Background: At the end of the day, retailers hope it is the customer that gains the ultimate benefit and will drive the adoption of item level RFID tagging in retail. As customers become busier and more connected through mobile devices, they will embrace retailers who have inventory where they want it, when they want it, and priced how they want it.

“This is now literally a customer-centric initiative,” says Peter Longo, president of logistics and operations for Macy’s. “It’s not a jazzy technology initiative that consultants are working on. It’s now a customer mandate. The [retailers] that get this and move on it quickly will be the organizations that consumers reward. Those that are laggards or disbelievers will be the organizations that the consumer will punish.”

3. Impinj files for IPO (April, 2011)

Significance: Impinj is major transponder supplier for the retail apparel item level movement. Although Impinj has yet to IPO, preferring instead to wait for more stable market conditions, its plan to test the public markets was viewed as another verification of the technology. Barring a severe recession or global financial crisis, Impinj will likely debut on Wall Street in Q1 or Q2 of 2012.

Background: Impinj focuses exclusively on UHF RFID solutions, which is the fastest growing segment of the RFID market. UHF Gen2 systems are ideally suited for high-volume, item-level applications that require low-cost, consumable tags, such as retail inventory management, pharmaceutical authentication and airline baggage tracking.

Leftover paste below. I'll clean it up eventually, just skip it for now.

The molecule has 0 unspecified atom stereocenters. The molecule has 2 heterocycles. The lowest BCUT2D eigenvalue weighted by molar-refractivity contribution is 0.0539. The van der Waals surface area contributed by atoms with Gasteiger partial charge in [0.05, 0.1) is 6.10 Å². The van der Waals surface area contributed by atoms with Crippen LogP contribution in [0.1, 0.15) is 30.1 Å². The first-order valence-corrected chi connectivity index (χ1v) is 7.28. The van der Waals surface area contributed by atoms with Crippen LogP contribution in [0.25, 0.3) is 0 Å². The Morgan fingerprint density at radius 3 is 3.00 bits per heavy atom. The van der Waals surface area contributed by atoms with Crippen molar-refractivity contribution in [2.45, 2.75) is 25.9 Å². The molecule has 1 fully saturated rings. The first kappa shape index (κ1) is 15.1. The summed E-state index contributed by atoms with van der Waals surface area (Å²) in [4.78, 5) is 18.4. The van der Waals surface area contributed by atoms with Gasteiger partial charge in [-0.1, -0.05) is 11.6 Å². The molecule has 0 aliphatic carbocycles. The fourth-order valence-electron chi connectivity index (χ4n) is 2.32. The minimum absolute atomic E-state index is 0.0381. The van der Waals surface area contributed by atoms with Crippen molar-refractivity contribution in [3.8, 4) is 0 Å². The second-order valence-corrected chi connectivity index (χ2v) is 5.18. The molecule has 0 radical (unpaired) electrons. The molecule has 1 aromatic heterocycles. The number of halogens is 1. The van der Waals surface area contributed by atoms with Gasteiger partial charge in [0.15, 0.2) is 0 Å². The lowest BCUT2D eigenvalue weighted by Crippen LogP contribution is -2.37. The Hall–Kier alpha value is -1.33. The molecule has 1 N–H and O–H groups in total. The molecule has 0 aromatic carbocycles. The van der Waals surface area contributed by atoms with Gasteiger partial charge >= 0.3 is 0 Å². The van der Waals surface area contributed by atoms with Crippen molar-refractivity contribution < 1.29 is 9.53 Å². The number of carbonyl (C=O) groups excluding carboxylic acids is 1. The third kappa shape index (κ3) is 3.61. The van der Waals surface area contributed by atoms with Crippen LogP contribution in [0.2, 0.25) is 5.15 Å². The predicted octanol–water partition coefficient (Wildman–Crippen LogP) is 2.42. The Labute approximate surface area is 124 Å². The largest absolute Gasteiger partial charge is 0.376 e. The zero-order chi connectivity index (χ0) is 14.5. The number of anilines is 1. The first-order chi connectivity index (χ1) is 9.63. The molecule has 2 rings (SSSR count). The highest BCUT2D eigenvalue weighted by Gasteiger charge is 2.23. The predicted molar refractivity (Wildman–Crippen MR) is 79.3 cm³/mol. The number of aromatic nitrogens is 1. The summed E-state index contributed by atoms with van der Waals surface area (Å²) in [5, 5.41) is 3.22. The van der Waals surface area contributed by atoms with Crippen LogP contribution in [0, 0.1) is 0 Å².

From 2009 to 2010, unit sales of the Monza UHF Gen2 tag ICs increased by 279 percent. Impinj is the market leader in UHF Gen2 tag ICs, reader ICs and stationary readers. According to VDC, Impinj owns 60 percent of the tag IC market, 86 percent of the reader IC market and a 25 percent share of the stationary reader market.

Impinj estimates that its technology enables more than 70 percent of the UHF Gen2 reader market when you combine the share of its Speedway reader with that of other readers based on its Indy reader ICs.

4. Retailer Gerry Weber tags all 28M goods at item level; pursues RFID as EAS (May 2011)

Significance: The retailer invested about $2.8 million to tag all 28 million units it produces and sells. CIO Christian Grone notes that the tagging represents an 8-9 cent premium above the 4-7 cent (Euro) cost to produce the conventional care label that is affixed to every garment. Gerry Weber recently concluded an additional investment of about $2.7 million Euros to roll out RFID, and expects payback in two years.